Well, if I had only known you wanted the brushed look! I have these exact same lamps but they are brushed antique gold and I am going to make them silver. We could have traded.

  4. Marianne A. says

    Are these hard-wired? I don’t see a cord hanging in the photo of them on the wall, but in the other photos the cords showing…

    • says

      Hi Marianne – I always wanted them hardwired, but they are not. In the angle I took the first shot, the cord looked like it was sticking out of the shell on the top of the books, so I photoshopped it out. I would normally take another photo, but I was leaving to go on a trip and didn’t have time to take another, so I removed it. I wish it was that easy to do physically. :-) I am playing around with a way to hide the cords – if I have success, I will post about it.

      • Lois Tipton says

        Diane, I have had similar brass lamps for over 30 years…still bright brass, but I have enough brass hardware on two chests that makes it seem ok. And they have probably dulled some over the years. I have brass metal cord covers (less than one inch wide) over my cords but I can’t remember where I got them. It was before Lowe’s and HDepot were in my area so probably got them at a lighting and lamp store. There is a strip screwed to the wall and then the brass piece clips on to it over the cord. Lois

  5. lori says

    I have brass on my mirrored closet doors, its the frame about 2 inches with deep crevices. What can I do to update them. Spray paint seems to complex.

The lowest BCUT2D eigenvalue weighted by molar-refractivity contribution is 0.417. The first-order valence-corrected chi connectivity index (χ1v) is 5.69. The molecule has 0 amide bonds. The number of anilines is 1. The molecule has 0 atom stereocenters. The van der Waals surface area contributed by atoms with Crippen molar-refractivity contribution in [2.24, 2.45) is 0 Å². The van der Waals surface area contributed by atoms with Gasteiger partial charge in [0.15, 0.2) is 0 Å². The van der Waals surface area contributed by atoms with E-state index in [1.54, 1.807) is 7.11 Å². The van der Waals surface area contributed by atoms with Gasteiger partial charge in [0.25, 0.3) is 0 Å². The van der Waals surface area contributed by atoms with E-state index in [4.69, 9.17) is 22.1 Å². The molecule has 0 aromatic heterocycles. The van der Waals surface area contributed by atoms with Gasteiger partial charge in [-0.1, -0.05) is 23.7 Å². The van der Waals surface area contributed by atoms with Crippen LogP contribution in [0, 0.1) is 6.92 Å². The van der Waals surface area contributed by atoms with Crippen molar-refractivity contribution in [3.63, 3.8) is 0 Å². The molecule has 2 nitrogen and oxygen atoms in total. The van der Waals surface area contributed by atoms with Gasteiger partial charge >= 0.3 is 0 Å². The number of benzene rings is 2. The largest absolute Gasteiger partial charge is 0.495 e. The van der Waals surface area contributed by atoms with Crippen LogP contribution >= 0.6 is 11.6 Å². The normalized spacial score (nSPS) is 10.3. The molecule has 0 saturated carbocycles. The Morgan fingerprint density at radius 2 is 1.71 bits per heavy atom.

6. Linda P says

    I have the same lamp..have had them for years and they need to be painted..they’re pitted..that I can do, but I can’t find replacement lamp shades..any idea where to look? Thanks!

  7. Linda Rae says

    What color is the wall? Where do I find all the colors in your house. I believe you posted it once. I just love your palette.

  8. Claire says

    Diane, I love what you did to the brass! I love brass too and am so happy that it is slowly coming back into fashion, albeit less shiny. I have picked up a few items at local Goodwill stores for incredible prices and pondered about removing the varnish. Thank you for sharing your discovery and method! I have a pair of “library lamps” in brass with the green glass shades, and a swing arm lamps, as well as a few planters and trays….

  9. says

    Wow Diane, such a subtle change yet a dramatic result. Love the new look. It really does make something old look new again even though it’s the same brass “color”. Would like to do that to some brass knobs. Do you think the finish will hold up well on cabinet door knobs?

    Great post. Thanks for sharing!


    • says

      Hi Elaine – I think it would hold up great on brass knobs since you are etching the surface, it is not going to go away – it is permanent. If it gets smooth from wear you could just sand over it again to deepen the brush marks.

  10. Kim says

    Thank you so much for sharing this idea. I would have never thought of it. I used this technique on a brass lamp that we were not using anymore because it was too bright of a brass and it worked great. I am now putting the lamp in our family room. Thanks again.

  11. Phyllis says

    I love this idea and the way your lamps turned out! Are they real brass or just brass-plated? Now I wish I hadn’t donated mine to the local thrift store, LOL! Do you think this idea might work well with brass-framed fireplace glass doors? I don’t think they are real brass. I was debating about painting them with high-heat spray paint, but if comes in very limited colors (only black and white, I believe!_) and this would be much, much easier–I wouldn’t even have to take them off the fireplace. What do you think?